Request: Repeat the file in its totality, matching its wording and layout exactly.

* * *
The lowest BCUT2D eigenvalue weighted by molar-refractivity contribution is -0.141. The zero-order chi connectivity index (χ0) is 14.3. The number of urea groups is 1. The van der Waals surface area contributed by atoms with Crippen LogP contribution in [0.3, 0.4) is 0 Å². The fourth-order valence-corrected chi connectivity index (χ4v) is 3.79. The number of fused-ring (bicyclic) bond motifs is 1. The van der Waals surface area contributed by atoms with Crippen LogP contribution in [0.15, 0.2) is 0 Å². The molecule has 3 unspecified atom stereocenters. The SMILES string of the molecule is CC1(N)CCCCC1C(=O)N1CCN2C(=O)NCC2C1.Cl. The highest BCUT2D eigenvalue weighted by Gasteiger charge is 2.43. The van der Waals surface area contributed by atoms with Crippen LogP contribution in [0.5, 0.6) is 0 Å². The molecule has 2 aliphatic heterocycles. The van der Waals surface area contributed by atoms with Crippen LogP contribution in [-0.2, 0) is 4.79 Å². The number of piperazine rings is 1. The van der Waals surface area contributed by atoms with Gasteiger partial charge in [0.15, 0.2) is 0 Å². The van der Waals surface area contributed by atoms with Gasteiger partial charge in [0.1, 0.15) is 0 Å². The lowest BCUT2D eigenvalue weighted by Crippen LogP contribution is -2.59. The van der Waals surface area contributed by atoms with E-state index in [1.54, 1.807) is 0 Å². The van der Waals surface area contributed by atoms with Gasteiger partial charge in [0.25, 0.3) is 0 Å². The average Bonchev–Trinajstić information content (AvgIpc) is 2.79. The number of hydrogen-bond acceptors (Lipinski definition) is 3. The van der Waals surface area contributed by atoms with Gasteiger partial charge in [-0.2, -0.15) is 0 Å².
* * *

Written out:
The lowest BCUT2D eigenvalue weighted by molar-refractivity contribution is -0.141. The zero-order chi connectivity index (χ0) is 14.3. The number of urea groups is 1. The van der Waals surface area contributed by atoms with Crippen LogP contribution in [0.3, 0.4) is 0 Å². The fourth-order valence-corrected chi connectivity index (χ4v) is 3.79. The number of fused-ring (bicyclic) bond motifs is 1. The van der Waals surface area contributed by atoms with Crippen LogP contribution in [0.15, 0.2) is 0 Å². The molecule has 3 unspecified atom stereocenters. The SMILES string of the molecule is CC1(N)CCCCC1C(=O)N1CCN2C(=O)NCC2C1.Cl. The highest BCUT2D eigenvalue weighted by Gasteiger charge is 2.43. The van der Waals surface area contributed by atoms with Crippen LogP contribution in [0.5, 0.6) is 0 Å². The molecule has 2 aliphatic heterocycles. The van der Waals surface area contributed by atoms with Crippen LogP contribution in [-0.2, 0) is 4.79 Å². The number of piperazine rings is 1. The van der Waals surface area contributed by atoms with Gasteiger partial charge in [0.15, 0.2) is 0 Å². The van der Waals surface area contributed by atoms with Gasteiger partial charge in [0.1, 0.15) is 0 Å². The lowest BCUT2D eigenvalue weighted by Crippen LogP contribution is -2.59. The van der Waals surface area contributed by atoms with E-state index in [1.54, 1.807) is 0 Å². The van der Waals surface area contributed by atoms with Gasteiger partial charge in [0.25, 0.3) is 0 Å². The average Bonchev–Trinajstić information content (AvgIpc) is 2.79. The number of hydrogen-bond acceptors (Lipinski definition) is 3. The van der Waals surface area contributed by atoms with Gasteiger partial charge in [-0.2, -0.15) is 0 Å².